By Aurelia

Bill Papas and his wife, Tessa, went to Greece in 1969 on what was to be a year's sabbatical from his work as a political cartoonist with London's newspaper, "The Guardian." Instead, they bought property in Ermioni, established a charter cruise business, sold paintings, sailed from one beautiful bay to another in the Aegean and Ionian seas in warm weather, and lived the good, Greek life in villages during the winter. Their "sabbatical" lasted twelve glorious years.

Bill did not grow up with a good understanding of his Greek roots. Born in South Africa to Greek parents, he began his odyssey to discover his roots when he was about thirty-three. That was the year he became disillusioned with politics in the turbulent decade of the 1960's. At that time, Bill Papas was the best known political cartoonist in London and his work was syndicated world-wide. He was featured in London's "Guardian," "Punch Magazine" and "The Sunday Times." He became famous for drawing a highly political rodent to satirize the early 1960's takeover in Greece by the Colonels. In his cartoons, the rodent made constant. sarcastic pronouncements on the coup and the Colonels, and a ban was put on his work. Pundits then declared the "brave" Colonels were afraid of a little mouse and the cartoons were reinstated.

Before coming to London, he was also in the center of controversy covering the treason trials of Nelson Mandela for major publications in Africa. For a time, he and his cartoons were banned from both South Africa and Greece. His work, however, was gaining international attention even before he moved to London.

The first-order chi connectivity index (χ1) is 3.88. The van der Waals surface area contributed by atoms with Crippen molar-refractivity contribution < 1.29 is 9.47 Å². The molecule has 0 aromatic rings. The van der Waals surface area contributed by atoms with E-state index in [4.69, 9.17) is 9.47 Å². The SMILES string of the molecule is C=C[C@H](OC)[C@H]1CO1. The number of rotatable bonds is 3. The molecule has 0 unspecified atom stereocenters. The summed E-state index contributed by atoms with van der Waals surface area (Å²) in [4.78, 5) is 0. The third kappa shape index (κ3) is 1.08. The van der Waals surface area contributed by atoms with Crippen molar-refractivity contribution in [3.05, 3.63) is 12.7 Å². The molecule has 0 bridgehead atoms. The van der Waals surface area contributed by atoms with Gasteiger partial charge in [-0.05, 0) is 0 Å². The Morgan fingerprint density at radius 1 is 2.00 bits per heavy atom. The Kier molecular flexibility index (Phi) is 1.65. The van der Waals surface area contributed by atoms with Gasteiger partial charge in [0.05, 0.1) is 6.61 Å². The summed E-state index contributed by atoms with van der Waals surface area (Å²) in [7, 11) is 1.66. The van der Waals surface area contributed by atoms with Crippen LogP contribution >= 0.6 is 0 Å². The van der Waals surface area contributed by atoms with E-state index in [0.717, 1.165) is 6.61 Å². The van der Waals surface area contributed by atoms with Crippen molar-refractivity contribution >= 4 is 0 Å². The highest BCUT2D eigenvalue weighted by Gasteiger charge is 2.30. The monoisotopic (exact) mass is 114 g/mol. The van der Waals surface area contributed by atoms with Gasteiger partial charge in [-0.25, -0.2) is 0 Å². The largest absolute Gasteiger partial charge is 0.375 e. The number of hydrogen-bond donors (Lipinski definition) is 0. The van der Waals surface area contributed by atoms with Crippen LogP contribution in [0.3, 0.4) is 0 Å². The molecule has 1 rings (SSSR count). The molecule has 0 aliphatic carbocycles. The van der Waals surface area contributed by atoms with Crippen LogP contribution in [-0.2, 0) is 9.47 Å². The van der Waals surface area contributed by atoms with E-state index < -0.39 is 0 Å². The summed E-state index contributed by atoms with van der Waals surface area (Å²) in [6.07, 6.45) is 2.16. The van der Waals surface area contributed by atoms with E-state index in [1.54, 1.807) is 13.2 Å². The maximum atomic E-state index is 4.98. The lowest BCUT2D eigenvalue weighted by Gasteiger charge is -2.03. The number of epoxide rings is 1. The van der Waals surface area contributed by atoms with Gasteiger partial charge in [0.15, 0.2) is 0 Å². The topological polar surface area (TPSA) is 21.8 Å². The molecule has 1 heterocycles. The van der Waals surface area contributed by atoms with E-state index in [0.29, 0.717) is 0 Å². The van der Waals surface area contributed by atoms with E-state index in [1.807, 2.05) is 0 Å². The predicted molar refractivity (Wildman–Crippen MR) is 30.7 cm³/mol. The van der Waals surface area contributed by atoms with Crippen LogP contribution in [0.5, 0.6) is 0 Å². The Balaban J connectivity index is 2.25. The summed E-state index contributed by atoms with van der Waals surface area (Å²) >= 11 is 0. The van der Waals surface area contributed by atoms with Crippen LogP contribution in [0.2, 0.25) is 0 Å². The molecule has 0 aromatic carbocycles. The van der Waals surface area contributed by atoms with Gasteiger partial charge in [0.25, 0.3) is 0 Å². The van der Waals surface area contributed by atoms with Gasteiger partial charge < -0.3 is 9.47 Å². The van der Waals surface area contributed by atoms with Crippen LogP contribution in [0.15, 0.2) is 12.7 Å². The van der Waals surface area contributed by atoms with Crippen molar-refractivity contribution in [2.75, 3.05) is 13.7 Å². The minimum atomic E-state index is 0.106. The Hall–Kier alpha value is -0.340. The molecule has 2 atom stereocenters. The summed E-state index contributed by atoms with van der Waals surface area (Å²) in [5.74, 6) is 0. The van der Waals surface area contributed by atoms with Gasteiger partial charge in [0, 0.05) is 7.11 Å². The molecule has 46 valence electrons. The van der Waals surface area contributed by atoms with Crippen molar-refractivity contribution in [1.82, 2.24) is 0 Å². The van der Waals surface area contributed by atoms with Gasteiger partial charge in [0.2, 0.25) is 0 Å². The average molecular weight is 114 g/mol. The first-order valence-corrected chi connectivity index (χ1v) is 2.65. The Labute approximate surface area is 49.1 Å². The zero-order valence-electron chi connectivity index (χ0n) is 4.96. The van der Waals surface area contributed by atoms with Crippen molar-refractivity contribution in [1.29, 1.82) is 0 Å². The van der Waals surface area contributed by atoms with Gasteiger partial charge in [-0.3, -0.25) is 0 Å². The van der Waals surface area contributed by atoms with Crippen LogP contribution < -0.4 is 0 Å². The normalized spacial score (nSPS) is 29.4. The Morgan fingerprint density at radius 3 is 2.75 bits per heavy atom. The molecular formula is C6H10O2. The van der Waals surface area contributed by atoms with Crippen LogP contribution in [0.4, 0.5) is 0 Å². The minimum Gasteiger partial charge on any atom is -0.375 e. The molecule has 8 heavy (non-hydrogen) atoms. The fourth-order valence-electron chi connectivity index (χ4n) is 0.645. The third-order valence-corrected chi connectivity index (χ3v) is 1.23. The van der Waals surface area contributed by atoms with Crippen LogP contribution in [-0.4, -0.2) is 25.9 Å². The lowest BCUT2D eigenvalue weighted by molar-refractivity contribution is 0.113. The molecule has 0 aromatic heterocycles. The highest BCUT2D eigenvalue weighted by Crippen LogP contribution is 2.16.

As a young man, Bill studied at art schools in London and Paris and supported himself by sketching street scenes. When he finished his studies, he satisfied his wanderlust by hitch-hiking in France, Germany, and Sweden, taking with him little more than his sketch pad and pencils. He spent about a year in each country.

Bill considered himself an "artistic reporter" and said he was "a recorder of people, places, and events." He wrote "A sketchbook commands respect, a degree of awe and instant communication in a way a camera cannot. It is a passport to people."

I became aware of his unique artistic vision when I wrote a cover story about his life for "Greek America Magazine." At the time I had just finished my manuscript for "A Lone Red Apple" and was thinking about asking Bill to do my cover. When I was writing the article, I had never spoken to Bill, but communicated with him by e-mail through his wife, Tessa.

The first time I actually talked to Bill was when he had finished the sketches for my book and I called his studio after unwrapping his work and marveling at my good fortune to have my story graced by his art. I thanked him profusely and told him how honored I was that he illustrated my story. Tessa had cautioned me previously that Bill did not like to talk on the phone.

I expected him to be brief and he was. He listened politely then said, "It was my pleasure." I was about to say goodbye, but there was a pause and he added "It was fun."

I never had the honor of meeting Bill Papas, although I had suggested to Tessa that someday all of us lovers of Greece would have to assemble at the Parthenon and go from there. Bill met an untimely death in June of 2000 at the age of 73 in a plane crash in Canada.

When I think about Bill Papas' art and his life, I remember his voice telling me "it was fun." I wonder if that would have been the way he would have summed up his bold, bountiful odyssey on the road he chose that was indeed less traveled.

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